If we limit our focus to the legally permitted uses of protected subject matter (e.g. exceptions and limitations in the European legal framework and the fair use doctrine in the US), and leave aside for example the factual protection of non-protected material that should be in the public domain, one important issue is whether and how legislators reconcile legal, copyright-permitted uses with DRM. In fact, the technical prohibition of such uses – e.g. the use of works for scientific or educational purposes – is one of the typical ways in which right holders try to extend exclusivity beyond the scope intended by copyright protection.63 Firstly, it is uncertain to what extent international copyright treaties allow contracting parties to protect technical measures, even in cases where the act of use which is prevented by such measures is permitted under a copyright limitation. It has been argued that the treaties might be interpreted as allowing the contracting parties to give preference to technical measures except in cases where the affected limitation is mandatory.64 However, international copyright treaties provide only a few instances of mandatory copyright-permitted use.65 At the national level, copyright legislation quite often does not provide a clear distinction as to whether a permitted use is mandatory. Derogations from copyright-permitted uses may therefore be governed by contract law, and copyright-permitted uses can be overridden through technical or contractual means (or a combination thereof).66

Focusing on the European legal framework, the InfoSoc Directive provides very narrow and to some extent uncertain answers against the abuse of technical protection measures.67 Article 6 of the InfoSoc Directive implements Arts. 11 WCT and 18 WPPT. As mentioned above, Art. 6(4) regulates the relationships to copyright exceptions or limitations. It is important to note first of all that Art. 6(4) specifically forbids the beneficiaries of copyright exceptions or limitations from circumventing technological measures and distributing the tools needed for such circumventions on their own. The consumer who circumvents the TPMs, even for the purpose of exerting an exception or limitation, would still be responsible for violating the anti-circumvention rules.68 Compared to other anti-circumvention provisions around the world, the European solution is restrictive. The US, for example, has only considered the solution to exempt the user when the circumvention carried out relates to legitimate fair use.69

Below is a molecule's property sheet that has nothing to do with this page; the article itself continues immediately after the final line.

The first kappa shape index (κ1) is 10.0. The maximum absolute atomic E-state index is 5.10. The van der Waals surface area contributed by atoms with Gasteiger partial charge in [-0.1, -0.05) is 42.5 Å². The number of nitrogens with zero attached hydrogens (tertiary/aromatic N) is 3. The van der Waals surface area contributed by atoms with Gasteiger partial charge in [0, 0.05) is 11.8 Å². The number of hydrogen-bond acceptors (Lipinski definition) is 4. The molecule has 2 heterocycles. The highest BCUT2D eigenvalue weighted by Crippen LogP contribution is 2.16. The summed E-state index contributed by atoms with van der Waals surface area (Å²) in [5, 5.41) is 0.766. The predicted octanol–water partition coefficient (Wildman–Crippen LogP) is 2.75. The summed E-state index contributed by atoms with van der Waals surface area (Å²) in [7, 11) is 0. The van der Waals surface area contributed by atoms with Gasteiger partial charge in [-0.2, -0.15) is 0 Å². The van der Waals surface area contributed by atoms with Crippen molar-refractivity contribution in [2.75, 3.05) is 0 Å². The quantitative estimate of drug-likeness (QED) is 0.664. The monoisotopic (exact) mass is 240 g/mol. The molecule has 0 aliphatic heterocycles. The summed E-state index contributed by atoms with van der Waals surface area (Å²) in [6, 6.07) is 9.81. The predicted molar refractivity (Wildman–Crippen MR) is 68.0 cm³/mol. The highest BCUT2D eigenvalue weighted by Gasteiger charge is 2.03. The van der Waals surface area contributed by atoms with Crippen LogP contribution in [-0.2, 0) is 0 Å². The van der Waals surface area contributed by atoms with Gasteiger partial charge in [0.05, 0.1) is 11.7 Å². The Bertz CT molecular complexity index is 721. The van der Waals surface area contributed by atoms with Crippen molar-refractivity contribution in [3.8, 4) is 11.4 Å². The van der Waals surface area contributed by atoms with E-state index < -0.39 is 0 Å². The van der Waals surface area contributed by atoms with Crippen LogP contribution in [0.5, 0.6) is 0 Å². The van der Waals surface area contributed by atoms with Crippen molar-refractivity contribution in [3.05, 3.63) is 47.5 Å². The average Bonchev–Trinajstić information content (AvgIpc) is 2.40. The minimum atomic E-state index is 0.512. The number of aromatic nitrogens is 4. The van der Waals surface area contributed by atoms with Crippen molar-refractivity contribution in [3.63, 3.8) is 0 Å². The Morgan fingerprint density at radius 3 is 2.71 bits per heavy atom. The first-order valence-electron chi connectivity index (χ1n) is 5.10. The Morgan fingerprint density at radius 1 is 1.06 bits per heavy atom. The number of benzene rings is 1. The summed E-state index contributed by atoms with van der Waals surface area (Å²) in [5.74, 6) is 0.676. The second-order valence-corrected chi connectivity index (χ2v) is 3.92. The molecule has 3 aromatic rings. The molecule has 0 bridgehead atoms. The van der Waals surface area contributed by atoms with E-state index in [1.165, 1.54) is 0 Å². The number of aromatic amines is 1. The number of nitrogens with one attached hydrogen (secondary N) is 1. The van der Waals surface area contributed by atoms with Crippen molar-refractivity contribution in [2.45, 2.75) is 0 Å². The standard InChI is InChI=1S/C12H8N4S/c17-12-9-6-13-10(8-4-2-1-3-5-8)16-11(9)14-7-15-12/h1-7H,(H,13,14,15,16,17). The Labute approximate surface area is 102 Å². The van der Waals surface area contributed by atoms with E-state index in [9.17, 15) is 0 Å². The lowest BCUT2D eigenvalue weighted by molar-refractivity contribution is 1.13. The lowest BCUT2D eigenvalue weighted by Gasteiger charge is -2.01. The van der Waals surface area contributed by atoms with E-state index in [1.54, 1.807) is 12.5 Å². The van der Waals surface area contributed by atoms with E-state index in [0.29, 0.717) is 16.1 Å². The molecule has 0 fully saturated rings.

Article 6(4) lists certain exceptions which Member States should ensure that their beneficiaries can enjoy even if TPMs apply.70 More precisely, the first principle laid down in the Directive is to entrust the right holders with the task of reconciling TPMs with the safeguarding of exceptions. Adoption of “voluntary measures” by right holders appears to be the preferred solution. In the absence of “voluntary measures” taken by right holders, Member States must take appropriate measures to ensure that users can enjoy the listed exceptions, even if TPMs apply. The intervention of lawmakers is thus subsidiary to that of right holders. However, as already mentioned, the aforementioned obligation is not provided for all exceptions and limitations but only for those listed in Art. 6(4). Also, the Directive does not define the “voluntary measures” to be undertaken by right holders. Some commentators have considered “building copyright exception by design” as one example of “voluntary measures”.71 The right holders could devise the technological measures as to accommodate some copyright exceptions and limitations. This approach, however, has been criticized with respect to its feasibility considering that copyright-permitted uses require a nuanced understanding of contextual and external circumstances which rigid computer code may be unable to replicate.72